OTTAWA — Just 13 hours after polls close in Winnipeg, Manitobans will head into a federal campaign that could dramatically reshape the city’s ridings.
"Manitoba, federally, is going to be very competitive," said Allan Tupper, a University of British Columbia politics professor. "It’s going to be a tight election."
On Wednesday, at 9 a.m. (CDT), Prime Minister Justin Trudeau will arrive at Rideau Hall in Ottawa, and ask Gov. Gen. Julie Payette to call an election for Oct. 21.
The Liberals and Tories have been neck-and-neck in recent federal polls, which are leaning towards a minority government. That could mean a third party (NDP, Bloc Québécois or Greens) having a major say in policy.
The parties have been in unofficial campaign mode for weeks, digging up unflattering comments from years gone by to spar over issues such as gay marriage and abortion. The Liberals made an unprecedented amount of funding announcements over the summer, including in Winnipeg.
Trudeau took office in 2015, promising "real change," and had an extended honeymoon to tackle poverty, gender equity and reconciliation.
The Liberals gradually lost their provincial allies, while the U.S. President Donald Trump-led administration's threats to end the North American Free Trade Agreement took up months of attention. Spats with China and Saudi Arabia have threatened Canadian jobs, while Trudeau has yet to please either environmentalists or oil/gas pipeline proponents.
"Things toughened up and the world started to change, in some serious ways — some in his control, some not," Tupper said.
The past six months have put the Liberals on defence, with a federal commissioner ruling Trudeau broke ethics laws in the SNC-Lavalin affair, and two of his signature, female cabinet ministers now running against his party.
Trudeau's decision to eschew some of the leaders debates has Conservative Leader Andrew Scheer accusing him of cowardice.
The 41-day campaign will also test Canada’s resilience to foreign interference, with a non-partisan cadre of senior security officials who have vowed to go public if they feel a riding could be unfairly influenced. Meanwhile, third-party groups are already putting up billboards around the Manitoba capital.
The Liberals are trying to hold onto their seven Winnipeg seats, after sweeping the city in the 2015 election, which lasted a record 11 weeks.
This autumn's six-week campaign will likely focus heavily on the economy.
Trudeau’s team is buoyed by strong job numbers and a drop in child poverty. Yet economists have raised concerns about wage growth, the cost of living, and how well the national economy could withstand the next downturn.
The Tories have seized on those concerns, painting Trudeau as an elitist who is out of touch with the average voter.
"They don’t see any benefit of these middle-class tax cuts," said Conservative MP James Bezan.
The Selkirk-area MP said he’d rather be talking about the carbon tax, or fixing pensions and employment insurance, instead of social issues.
"They will try to invent any story that could sway voters. But I don’t think Canadians are buying it," Bezan said, noting his party’s flattering fundraising results.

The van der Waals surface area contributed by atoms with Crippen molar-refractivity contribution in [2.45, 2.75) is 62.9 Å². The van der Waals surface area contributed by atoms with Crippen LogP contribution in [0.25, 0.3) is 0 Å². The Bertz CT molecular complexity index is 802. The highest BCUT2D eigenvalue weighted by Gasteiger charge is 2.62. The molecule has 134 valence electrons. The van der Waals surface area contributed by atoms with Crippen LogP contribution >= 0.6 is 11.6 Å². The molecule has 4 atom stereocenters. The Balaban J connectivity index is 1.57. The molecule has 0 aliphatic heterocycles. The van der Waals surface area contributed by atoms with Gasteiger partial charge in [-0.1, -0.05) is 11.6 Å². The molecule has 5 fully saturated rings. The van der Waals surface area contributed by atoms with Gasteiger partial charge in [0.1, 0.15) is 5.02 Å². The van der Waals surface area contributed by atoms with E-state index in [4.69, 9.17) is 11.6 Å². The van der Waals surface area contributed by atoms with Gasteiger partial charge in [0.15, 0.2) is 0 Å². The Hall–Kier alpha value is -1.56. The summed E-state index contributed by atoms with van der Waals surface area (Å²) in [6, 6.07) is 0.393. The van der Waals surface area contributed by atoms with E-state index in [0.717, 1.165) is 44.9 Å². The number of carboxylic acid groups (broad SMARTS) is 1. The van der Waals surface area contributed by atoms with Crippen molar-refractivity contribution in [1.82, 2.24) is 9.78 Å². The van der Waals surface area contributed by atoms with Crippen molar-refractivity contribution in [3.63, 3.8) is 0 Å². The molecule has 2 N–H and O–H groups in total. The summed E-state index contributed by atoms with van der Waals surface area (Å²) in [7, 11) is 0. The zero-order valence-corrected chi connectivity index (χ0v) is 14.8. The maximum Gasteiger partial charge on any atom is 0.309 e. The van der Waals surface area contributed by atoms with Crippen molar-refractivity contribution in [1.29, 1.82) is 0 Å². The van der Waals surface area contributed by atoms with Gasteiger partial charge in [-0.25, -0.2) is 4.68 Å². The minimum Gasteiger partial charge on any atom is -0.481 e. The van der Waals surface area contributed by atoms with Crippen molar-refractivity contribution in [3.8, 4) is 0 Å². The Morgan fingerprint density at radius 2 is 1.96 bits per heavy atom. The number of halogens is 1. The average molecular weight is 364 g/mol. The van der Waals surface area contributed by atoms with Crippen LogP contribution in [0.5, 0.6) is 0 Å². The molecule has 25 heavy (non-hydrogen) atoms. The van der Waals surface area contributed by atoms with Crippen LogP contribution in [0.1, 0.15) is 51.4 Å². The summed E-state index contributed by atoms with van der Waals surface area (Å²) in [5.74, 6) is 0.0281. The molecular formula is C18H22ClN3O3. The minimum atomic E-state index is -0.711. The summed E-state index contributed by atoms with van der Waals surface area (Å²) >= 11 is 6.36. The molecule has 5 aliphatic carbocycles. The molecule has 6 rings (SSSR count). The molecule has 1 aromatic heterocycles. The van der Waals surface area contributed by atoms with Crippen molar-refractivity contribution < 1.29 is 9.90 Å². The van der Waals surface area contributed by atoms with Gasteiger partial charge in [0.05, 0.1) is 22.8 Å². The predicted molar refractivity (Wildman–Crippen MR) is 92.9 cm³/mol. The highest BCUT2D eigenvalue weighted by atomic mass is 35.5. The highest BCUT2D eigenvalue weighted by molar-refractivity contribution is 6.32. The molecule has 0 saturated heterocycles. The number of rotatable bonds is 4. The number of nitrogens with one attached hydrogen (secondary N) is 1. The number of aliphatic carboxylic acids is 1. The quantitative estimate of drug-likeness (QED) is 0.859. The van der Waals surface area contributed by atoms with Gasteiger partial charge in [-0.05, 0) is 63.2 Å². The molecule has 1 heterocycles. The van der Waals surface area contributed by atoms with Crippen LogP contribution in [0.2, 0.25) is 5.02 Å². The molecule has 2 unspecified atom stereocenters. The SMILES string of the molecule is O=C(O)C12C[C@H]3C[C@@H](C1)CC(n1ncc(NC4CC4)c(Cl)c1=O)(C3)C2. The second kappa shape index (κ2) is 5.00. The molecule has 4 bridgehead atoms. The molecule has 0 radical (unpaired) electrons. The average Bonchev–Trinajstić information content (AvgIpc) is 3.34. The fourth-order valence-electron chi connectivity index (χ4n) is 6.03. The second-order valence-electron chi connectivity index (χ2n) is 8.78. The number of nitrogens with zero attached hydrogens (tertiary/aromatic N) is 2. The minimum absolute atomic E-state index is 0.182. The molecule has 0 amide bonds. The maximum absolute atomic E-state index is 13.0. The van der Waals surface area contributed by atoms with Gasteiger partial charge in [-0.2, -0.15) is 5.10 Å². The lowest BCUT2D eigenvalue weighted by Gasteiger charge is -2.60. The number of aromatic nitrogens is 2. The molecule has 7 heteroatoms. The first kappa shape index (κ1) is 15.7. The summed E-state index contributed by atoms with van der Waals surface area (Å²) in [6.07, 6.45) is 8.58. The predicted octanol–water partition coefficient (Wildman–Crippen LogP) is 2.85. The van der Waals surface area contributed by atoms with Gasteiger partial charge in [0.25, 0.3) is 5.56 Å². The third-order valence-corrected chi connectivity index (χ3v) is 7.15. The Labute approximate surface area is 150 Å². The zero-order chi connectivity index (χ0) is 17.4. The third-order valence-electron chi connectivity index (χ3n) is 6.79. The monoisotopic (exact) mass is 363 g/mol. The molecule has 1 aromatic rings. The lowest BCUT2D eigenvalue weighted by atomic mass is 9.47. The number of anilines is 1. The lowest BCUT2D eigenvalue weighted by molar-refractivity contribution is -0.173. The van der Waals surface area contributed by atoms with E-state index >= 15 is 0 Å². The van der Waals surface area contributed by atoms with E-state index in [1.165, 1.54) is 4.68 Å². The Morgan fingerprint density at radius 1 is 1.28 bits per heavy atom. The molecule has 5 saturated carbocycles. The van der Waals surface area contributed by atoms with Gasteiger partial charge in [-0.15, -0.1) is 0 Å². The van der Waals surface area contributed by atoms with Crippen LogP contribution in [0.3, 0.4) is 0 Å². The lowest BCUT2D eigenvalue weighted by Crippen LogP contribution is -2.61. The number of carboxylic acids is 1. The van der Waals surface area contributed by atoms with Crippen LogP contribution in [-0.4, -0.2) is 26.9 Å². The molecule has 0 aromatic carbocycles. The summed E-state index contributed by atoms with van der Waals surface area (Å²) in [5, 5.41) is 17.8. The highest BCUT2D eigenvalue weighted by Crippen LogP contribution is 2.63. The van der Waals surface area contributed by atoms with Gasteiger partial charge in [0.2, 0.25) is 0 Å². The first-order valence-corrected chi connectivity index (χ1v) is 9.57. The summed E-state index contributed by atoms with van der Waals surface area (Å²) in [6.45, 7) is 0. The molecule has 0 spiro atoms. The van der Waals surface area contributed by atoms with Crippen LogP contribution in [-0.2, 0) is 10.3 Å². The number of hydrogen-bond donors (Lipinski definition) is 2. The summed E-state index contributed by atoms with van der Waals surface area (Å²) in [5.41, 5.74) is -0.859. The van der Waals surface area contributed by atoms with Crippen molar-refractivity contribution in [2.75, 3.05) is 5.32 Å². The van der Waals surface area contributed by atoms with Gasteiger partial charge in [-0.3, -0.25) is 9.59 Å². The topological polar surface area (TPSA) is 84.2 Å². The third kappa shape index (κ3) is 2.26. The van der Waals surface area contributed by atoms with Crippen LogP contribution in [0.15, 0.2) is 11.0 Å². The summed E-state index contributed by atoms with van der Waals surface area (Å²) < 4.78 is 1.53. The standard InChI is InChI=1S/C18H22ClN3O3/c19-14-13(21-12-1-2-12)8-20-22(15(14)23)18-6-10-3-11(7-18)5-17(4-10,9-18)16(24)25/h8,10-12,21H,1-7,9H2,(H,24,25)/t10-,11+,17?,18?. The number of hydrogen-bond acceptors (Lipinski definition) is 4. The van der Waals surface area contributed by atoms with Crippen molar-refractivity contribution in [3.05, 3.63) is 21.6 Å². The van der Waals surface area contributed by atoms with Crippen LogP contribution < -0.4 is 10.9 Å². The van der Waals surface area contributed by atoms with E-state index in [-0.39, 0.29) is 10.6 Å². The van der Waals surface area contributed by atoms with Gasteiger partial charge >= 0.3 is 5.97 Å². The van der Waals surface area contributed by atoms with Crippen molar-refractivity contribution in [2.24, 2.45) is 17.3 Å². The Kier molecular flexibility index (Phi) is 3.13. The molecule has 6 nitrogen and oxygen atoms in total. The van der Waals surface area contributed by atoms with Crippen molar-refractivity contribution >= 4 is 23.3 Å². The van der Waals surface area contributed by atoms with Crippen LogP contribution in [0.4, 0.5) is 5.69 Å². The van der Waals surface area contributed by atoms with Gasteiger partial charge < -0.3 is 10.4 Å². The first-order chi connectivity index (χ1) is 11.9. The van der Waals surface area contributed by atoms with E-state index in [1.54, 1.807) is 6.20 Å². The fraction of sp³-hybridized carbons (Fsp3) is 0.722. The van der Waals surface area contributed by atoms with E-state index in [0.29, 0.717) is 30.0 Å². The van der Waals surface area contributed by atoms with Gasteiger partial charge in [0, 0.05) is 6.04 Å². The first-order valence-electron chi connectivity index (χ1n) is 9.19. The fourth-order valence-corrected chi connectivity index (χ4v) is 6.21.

The NDP want to implement pharmacare and accelerate the Liberals’ pledges on poverty issues, while the Greens are asking for a restructuring of the economy to reach Canada’s climate targets.
Christopher Adams, a University of Manitoba political scientist, said this election will largely play out in Winnipeg suburbs, where most voters will face a choice between the Liberals and Conservatives.
Liberal MP Doug Eyolfson is "seriously in trouble," Adams said, with a Charleswood-area riding that historically votes for the Tories, who are running former city councillor Marty Morantz.
Former Tory MLA Steven Fletcher, who held the federal riding through four elections, could make a dent with votes for the right-wing People's Party of Canada, though polls don’t indicate a groundswell of support.
Adams said MaryAnn Mihychuk’s Kildonan—St. Paul seat is also vulnerable, with suburban neighbourhoods that lean Conservative, and the lack of a 2015-style Liberal wave.
Less hotly contested is Winnipeg Centre, where MP Robert-Falcon Ouellette is facing off against an NDP candidate who managed to take the party nomination over former provincial minister Andrew Swan.
"Leah Gazan was like the giant slayer, winning the nomination," Adams said.
He's also watching the ridings of Liberal MPs Terry Duguid (Winnipeg South) and Dan Vandal (St. Boniface—St. Vital). While both have name recognition from their terms as city councillors, their ridings dip heavily into the swing suburbs. Duguid’s southern riding in particular tends to be a bellwether for national results, meaning he’s "in for a dog fight."
In Elmwood-Transcona, MP Daniel Blaikie holds the lone NDP seat in the city, which he won by just 61 votes four years ago. He’s up against Tory candidate Lawrence Toet, who won the riding in 2011.
Adams said he expects MPs Jim Carr (Winnipeg South Centre) and Kevin Lamoureux (Winnipeg North) to hold their ridings. Provincial Green Leader James Beddome is expected to run federally in Carr’s riding.
The hardest riding to track is Manitoba’s north. Niki Ashton has held Churchill—Keewatinook Aski since 2008. Her Liberal opponent, former MLA Judy Klassen, won her provincial seat in the area in a 2016 upset, despite a smaller campaign budget.
Adams believes the Liberals’ treatment of Jody Wilson-Raybould in the SNC-Lavalin affair may have turned off Indigenous voters from the party. Ashton has name recognition, including from her father, Steve, and the NDP tends to do well in mining towns, though the Tories could take support from either candidate.
Otherwise, the Tories are widely expected to hold their five rural seats in the province, despite pockets of support for the other parties in parts of Brandon.